|4/11/2007 – (CBS 5) The number one consumer concern in California for the seventh year now is identity theft. A million of us will become victims this year – a number that included Susie Wyshak.|
“I was completely shocked. I had no idea how they got it and how it ended up in Las Vegas,” she said.
Wyshak only found out her identity was stolen when she got a call about a bounced check — in Nevada.
“One of my theories with my identity theft was that someone who stole a bag of my recyclables before I even had a shredder,” she told us.
Experts at the California Identity Theft Summit, said most consumers may be concerned about security, but they’re not doing enough to protect themselves.
“They’re saying ‘Even though I’m worrying about it, I’m not going to let it inconvenience me’,” said privacy expert Larry Ponemon. “‘I’m going to use the website even though they collect my information, I’m not going to shred my papers and I’m not going to tear up applications for credit cards.'”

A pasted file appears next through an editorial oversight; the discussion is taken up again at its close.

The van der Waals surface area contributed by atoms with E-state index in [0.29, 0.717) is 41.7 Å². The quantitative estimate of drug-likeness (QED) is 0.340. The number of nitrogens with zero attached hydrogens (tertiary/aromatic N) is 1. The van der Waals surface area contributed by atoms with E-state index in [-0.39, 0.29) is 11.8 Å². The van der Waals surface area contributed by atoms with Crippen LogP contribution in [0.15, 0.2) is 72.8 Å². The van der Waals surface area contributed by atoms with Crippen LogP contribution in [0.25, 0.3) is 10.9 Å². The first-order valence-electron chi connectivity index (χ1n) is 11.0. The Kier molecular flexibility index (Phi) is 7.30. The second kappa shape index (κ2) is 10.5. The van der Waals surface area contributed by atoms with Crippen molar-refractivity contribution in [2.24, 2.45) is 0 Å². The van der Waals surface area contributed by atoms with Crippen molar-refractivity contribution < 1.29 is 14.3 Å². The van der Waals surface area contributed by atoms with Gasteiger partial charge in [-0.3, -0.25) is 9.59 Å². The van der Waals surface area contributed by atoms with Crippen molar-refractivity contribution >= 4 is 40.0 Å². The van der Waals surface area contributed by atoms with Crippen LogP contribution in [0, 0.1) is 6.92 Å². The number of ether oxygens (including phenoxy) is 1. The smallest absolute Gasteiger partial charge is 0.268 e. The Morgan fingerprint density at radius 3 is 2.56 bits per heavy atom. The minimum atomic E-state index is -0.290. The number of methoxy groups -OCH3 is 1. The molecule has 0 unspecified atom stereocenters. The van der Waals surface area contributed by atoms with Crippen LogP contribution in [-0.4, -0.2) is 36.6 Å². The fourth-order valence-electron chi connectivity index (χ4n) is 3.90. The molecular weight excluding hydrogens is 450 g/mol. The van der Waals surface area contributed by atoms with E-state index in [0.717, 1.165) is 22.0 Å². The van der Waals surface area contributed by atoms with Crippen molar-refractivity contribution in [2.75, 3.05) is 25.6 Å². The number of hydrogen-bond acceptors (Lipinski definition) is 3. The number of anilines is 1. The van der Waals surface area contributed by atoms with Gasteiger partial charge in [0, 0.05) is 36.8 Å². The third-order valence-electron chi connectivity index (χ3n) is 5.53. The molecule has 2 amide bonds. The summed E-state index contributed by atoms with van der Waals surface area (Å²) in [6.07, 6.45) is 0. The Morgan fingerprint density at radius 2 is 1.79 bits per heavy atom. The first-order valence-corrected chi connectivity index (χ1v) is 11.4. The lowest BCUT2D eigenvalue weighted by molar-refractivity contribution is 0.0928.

And despite recent high profile security breaches, most identity theft is still the old-fashioned kind — from bills stolen out of your mail, to a lost wallet.
“You need to monitor your accounts as frequently as you can, turn off the paper records in favor of the internet, don’t give up your information to anybody,” advises James Van Dyke of Javelin Strategy & Research.
That includes online. So make sure your computer has anti-virus and anti-spyware protection.
“But there’s some pieces of software out there that masquerade as anti-spyware software,” warned Ron Gabrielson of the Geek Squad. “So you have to be very careful what you’re using.”
Wyshak offers this acronym for preventing identity theft: SCUM.
– Shred everything including mailing labels
– Cancel unwanted mail
– Update computer security software
– Monitor your credit
“I recommend taking steps in advance rather than waiting for that call from the bill collector,” Wyshak said with a laugh.
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